In the prior art various methods have been proposed for accomplishing high level heat transfer between the tube wall and fin. Among the more attractive of the proposed methods is metallurgical bonding wherein the crests of the corrugated fin join unitarily to the tube wall through a solder or braze material. According to this concept flowable bonding material would inher ently fill any gaps existing between the fin crests and the tube wall, and, ideally, there would be continuous metal to metal contact between the tube and fin. In principle, therefore, metallurgical bonding is an optimal solution to the problem of minimizing contact resistance, that is, resistance to a free flow of thermal energy from the fin to the tube wall, or vice versa.

In practical terms, however, metallurgical bonding has been something less than an unqualified success and is largely unknown in compact high performance heat exchangers. The reasons for this are various. Cost is frequently a factor. For example to apply the solder or braze material it has been suggested that the fin strip or the tube wall, or both, be plated. In most instances the cost of this process offsets the advantages resulting from metallurgical bonding. In another method, it is proposed to feed molten solder into one end of a tube in which a fin annulus has previously been installed. Capillary and other influences are relied upon to position the solder uniformly along the fin crests. Inconsistency obviously inheres in this process, however, with voids occurring in random fashion in the defined metallurgical joints. From engineering and production standpoints it is highly desirable that finished tubes and finished heat exchangers made from such tubes perform to predictable, uniform standards. Such performance is beyond the capabilities of the latter and other known methods practiced or experimented with.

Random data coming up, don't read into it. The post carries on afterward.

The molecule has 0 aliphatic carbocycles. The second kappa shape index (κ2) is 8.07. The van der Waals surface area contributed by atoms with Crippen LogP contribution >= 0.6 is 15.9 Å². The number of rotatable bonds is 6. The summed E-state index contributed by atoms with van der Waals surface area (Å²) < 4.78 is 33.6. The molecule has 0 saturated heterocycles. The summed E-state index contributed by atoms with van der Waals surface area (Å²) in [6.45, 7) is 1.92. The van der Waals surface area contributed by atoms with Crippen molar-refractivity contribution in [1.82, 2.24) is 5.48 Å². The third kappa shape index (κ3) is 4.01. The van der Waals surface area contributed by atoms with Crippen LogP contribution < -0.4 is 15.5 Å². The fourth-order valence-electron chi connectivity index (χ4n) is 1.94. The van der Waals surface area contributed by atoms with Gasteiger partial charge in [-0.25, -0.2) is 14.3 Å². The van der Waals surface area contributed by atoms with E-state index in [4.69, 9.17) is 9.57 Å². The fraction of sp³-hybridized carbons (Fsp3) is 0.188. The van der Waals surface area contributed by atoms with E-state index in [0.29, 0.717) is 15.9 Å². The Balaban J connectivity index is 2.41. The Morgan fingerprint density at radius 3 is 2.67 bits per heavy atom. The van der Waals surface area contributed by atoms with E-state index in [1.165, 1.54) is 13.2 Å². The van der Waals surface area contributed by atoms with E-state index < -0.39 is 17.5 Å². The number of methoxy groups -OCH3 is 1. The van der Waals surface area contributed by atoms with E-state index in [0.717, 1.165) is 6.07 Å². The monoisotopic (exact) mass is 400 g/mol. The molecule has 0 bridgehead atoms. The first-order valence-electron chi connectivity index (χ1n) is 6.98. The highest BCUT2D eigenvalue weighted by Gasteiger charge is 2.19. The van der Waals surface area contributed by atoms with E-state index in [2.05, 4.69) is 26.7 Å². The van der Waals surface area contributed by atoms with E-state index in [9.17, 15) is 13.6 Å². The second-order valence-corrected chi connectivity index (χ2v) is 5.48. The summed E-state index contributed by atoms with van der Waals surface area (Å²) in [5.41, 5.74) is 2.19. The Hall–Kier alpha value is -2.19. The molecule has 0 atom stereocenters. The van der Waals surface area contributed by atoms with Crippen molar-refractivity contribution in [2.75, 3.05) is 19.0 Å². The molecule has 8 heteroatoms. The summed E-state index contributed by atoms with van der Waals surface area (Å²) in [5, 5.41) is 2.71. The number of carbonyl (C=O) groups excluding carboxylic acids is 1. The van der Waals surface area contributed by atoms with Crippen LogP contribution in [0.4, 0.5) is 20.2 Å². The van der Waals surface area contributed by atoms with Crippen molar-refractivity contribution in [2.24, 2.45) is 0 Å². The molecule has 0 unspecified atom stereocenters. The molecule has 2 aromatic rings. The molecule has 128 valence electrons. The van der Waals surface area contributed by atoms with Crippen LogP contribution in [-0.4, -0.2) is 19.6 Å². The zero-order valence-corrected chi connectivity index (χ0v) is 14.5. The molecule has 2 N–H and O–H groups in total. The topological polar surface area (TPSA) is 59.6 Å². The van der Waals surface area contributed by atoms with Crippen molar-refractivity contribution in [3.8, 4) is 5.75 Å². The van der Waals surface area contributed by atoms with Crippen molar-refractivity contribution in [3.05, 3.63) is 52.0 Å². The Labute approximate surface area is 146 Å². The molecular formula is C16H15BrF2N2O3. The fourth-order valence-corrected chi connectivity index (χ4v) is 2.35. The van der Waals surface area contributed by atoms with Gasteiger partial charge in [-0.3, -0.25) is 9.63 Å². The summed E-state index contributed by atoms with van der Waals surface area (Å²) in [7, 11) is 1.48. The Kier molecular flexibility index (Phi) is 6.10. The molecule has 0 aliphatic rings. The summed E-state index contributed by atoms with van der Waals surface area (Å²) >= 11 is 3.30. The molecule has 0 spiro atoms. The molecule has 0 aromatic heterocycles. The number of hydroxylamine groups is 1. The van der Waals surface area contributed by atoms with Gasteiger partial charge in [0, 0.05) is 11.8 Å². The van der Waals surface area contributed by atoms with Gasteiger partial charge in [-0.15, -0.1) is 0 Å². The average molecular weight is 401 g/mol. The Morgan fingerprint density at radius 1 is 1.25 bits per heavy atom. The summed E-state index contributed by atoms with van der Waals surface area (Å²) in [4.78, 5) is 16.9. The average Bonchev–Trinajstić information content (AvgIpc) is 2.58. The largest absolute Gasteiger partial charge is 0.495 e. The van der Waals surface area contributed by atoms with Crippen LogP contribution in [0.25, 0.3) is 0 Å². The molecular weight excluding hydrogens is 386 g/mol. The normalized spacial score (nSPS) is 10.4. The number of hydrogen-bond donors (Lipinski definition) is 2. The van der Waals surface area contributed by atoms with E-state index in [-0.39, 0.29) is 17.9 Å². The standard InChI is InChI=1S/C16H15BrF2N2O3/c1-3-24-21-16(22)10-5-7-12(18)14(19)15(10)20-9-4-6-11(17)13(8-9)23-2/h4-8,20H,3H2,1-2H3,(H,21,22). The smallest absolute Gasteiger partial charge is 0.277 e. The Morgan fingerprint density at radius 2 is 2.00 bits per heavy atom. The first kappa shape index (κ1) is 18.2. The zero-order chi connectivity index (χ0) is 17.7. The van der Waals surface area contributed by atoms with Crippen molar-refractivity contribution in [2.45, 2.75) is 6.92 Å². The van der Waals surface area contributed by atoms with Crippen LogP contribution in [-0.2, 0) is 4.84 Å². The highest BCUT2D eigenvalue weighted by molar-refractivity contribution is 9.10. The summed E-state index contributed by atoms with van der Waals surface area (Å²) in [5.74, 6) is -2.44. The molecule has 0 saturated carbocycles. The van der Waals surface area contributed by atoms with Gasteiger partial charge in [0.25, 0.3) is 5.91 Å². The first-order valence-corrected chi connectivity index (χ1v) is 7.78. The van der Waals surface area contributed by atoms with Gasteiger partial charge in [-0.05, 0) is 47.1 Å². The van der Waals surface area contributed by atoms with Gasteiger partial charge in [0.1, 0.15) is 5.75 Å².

A common denominator in the deficiencies of prior art methods is a problem of plugging of flow passages between fin corrugations caused by molten solder running into the spaces defining these passages and hardening therein. To reduce the flow area of the fin passages is to increase pressure drop, to reduce effective heat transfer area and otherwise adversely to affect the ability of the heat exchanger to carry out its intended function.

The fin strip which forms the fin annulus is made to be more or less dense in terms of the number of fin corrugations per unit of measure. A more dense fin provides greater heat transfer surface but the passages therethrough are more narrow and hence more easily plugged. Moreover the problem of closing or partial closing of fin passages exists apart from plugging by molten solder. A strip rolled to a circular configuration has an inner and an outer periphery of differing diame tral dimensions. At and near the inner periphery the fin corrugations are forced closer together, resulting in reduced flow area and a compromised ability to function to design criteria. In the absence of any means to overcome this condition, larger tubes or fins of less dense material must be used resulting in either case in a heat exchanger larger and more expensive than is desirable.